Are we Borg?

Is it time to stop remeber things? For real, this time?

Today I needed to find two pieces of SQL Server related information. One was straight foward, I posted it on #sqlhelp on twitter and a minute or so later I had the answer. The other was a bit more involved and I asked around in our MVP mail list – a couple of hours later I had bunch of suggestions and tips. These are only examples, it could just as well have been some web-forum, newsgroup, or some other forum. We’ve all had cases like this, but it made me think and reflect.

Travel back in time, say 20 years or so. Computers were hard to use. Well, not computers per se, but rather the software made them hard to use. (Without software computers are easy to use – they don’t do anything!) We were lucky if the software came with a printed manual. Whatever the quality of that manual.

Then came electronic help with the software. That was a big step forward. And it even had index and search!

With the Internet, things really started to pick up. Sure, there were BBS before that, but not broadly used. With Internet, we were given e-mail. Mail lists. Newsgroups. Altavista, Google and Bing (sounds like a supergroup). Web-forums. Facebook. Twitter. Etc. And not only that, we carry the Internet in our pockets, wherever we are.

So, this is what hit me today. I used to keep tips and tricks in a register. Nuggets I picked up, here and there. The past few years, I do less and less of this. There are so many great minds out there, who also are willing to lend a helping hand. So, almost when I realize I need some bit of information, that information is available. Sounds pretty much like the collective mind of the Borg to me. Perhaps not quite there yet, but give it a year or five.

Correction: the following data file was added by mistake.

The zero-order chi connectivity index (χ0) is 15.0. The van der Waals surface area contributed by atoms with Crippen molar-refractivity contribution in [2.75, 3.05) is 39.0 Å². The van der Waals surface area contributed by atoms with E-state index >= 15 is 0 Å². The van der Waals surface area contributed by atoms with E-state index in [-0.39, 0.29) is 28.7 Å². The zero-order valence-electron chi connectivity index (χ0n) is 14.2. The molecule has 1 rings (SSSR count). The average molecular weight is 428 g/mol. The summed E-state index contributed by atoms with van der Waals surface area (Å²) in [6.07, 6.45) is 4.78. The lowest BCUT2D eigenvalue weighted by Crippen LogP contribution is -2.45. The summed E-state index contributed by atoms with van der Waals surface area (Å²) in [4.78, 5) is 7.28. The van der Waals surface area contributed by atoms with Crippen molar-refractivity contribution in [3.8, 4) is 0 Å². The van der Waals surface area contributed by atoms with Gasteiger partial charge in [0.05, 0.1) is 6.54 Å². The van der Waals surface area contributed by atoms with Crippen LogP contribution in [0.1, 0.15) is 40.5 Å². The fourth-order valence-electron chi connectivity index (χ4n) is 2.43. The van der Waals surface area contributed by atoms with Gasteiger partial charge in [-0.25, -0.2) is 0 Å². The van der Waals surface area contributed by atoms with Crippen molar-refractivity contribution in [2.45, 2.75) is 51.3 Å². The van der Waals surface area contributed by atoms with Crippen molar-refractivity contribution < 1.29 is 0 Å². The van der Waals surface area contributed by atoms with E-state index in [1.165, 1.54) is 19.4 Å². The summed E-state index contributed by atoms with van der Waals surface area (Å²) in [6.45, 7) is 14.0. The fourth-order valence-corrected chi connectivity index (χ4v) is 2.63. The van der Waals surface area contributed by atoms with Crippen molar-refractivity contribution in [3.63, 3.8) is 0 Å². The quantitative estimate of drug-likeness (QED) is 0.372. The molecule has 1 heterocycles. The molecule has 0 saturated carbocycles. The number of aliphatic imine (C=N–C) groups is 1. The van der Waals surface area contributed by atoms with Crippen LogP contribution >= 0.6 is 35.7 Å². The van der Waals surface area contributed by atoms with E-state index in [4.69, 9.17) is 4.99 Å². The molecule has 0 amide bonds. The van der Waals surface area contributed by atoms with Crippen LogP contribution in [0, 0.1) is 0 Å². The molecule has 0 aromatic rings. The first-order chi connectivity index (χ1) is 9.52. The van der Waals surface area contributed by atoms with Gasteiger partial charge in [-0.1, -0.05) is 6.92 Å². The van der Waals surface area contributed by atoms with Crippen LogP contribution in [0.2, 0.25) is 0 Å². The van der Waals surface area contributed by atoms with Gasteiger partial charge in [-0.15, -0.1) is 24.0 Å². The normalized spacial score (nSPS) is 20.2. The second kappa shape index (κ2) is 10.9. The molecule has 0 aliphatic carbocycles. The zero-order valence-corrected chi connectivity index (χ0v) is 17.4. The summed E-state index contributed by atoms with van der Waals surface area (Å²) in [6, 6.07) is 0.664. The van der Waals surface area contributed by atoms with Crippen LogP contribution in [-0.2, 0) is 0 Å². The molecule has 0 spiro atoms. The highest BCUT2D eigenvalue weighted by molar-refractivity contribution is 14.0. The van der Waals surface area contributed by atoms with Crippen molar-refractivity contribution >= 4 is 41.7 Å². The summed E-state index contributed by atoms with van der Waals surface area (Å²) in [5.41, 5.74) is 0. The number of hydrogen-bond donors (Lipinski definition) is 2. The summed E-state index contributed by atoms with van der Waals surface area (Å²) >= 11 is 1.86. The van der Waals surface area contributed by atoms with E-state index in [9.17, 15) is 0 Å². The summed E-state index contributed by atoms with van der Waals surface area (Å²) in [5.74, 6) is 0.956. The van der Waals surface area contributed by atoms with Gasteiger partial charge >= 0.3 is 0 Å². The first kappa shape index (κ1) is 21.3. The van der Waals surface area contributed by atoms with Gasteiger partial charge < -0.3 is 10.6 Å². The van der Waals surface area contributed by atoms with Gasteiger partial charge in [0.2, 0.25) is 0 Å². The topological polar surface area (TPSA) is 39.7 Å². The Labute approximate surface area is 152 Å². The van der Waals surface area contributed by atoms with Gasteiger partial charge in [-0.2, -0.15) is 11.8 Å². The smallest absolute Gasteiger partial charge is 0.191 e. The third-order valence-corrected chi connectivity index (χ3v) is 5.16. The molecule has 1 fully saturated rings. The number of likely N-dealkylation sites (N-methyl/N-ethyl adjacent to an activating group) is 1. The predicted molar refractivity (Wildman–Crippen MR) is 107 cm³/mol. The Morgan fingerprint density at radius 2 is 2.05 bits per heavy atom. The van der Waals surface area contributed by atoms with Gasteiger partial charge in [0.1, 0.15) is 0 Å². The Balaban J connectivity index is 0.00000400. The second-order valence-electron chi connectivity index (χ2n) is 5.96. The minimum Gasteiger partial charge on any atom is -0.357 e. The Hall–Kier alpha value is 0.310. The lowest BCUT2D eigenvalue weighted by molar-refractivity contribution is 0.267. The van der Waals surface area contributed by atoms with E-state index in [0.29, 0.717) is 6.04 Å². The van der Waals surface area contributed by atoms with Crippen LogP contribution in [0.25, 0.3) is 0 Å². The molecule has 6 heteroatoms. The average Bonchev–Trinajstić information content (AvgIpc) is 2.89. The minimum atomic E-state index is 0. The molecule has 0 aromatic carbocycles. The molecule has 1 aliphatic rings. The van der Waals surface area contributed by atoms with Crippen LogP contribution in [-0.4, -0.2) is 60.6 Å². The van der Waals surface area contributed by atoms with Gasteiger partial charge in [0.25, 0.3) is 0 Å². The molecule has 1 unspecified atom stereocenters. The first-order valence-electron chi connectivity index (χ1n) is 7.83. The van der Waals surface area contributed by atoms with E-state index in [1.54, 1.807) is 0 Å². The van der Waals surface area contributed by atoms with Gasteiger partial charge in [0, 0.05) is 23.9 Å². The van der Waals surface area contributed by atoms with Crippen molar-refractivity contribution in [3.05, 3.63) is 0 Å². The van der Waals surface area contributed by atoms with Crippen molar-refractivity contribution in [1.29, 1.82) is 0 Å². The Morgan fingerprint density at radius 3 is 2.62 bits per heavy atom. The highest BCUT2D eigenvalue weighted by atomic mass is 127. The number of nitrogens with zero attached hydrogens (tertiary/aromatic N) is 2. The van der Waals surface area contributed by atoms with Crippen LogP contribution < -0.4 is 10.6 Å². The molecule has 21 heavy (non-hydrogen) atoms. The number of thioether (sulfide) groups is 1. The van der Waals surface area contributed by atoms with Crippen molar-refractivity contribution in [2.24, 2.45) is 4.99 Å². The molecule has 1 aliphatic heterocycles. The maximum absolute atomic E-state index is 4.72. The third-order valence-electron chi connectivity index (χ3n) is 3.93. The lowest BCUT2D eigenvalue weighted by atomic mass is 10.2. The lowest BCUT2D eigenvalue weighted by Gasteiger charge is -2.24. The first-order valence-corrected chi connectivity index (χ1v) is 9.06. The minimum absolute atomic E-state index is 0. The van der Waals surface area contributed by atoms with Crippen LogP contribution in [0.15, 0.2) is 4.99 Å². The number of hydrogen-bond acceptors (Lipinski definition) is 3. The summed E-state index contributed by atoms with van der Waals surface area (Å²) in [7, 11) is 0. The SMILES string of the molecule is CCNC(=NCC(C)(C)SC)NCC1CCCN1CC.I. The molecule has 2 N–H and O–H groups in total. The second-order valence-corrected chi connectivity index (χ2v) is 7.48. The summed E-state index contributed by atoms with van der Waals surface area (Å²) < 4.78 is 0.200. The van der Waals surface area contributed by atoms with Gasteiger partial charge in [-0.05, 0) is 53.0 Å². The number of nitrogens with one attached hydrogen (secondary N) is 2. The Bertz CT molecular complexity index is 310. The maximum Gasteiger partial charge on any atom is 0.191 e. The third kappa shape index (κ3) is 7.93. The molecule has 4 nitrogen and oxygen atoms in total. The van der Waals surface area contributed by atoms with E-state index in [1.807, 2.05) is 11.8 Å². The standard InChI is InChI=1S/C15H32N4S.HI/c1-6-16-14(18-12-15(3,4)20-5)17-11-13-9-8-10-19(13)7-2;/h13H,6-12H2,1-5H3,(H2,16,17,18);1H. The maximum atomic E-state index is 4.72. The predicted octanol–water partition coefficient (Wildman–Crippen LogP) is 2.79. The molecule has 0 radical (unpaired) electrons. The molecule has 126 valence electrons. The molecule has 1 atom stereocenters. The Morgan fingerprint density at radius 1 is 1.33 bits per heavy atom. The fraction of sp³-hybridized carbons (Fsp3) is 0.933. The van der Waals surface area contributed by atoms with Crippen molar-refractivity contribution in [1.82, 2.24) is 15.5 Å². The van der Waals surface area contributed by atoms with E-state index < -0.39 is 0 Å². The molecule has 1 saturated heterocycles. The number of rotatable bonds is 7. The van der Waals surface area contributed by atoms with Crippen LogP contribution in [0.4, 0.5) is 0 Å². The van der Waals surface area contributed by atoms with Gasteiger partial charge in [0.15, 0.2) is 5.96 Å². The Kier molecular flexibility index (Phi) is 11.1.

But what worries me is: Where does that leave us, as human beings. Where is the difference between learning and remembering. Deducing versus asking and being given the information. I’m sure you can relate to this, at some level. For instance when we were forbidden to use pocket calculatos at school, because they were too powerful  Or the other way around.

To put it bluntly: If I don’t have to remember anything about SQL Server (the info is out there, right?), I won’t be a very profficient SQL Server person. I’m sure we can formulate lots of ways to differentiate between learning/creating/deducing and remembering. And, don’t get me wrong. I think the development is really interesting – and the community out there is way cool.

But, I just find the development a bit interesting… and worrying … and thrilling.

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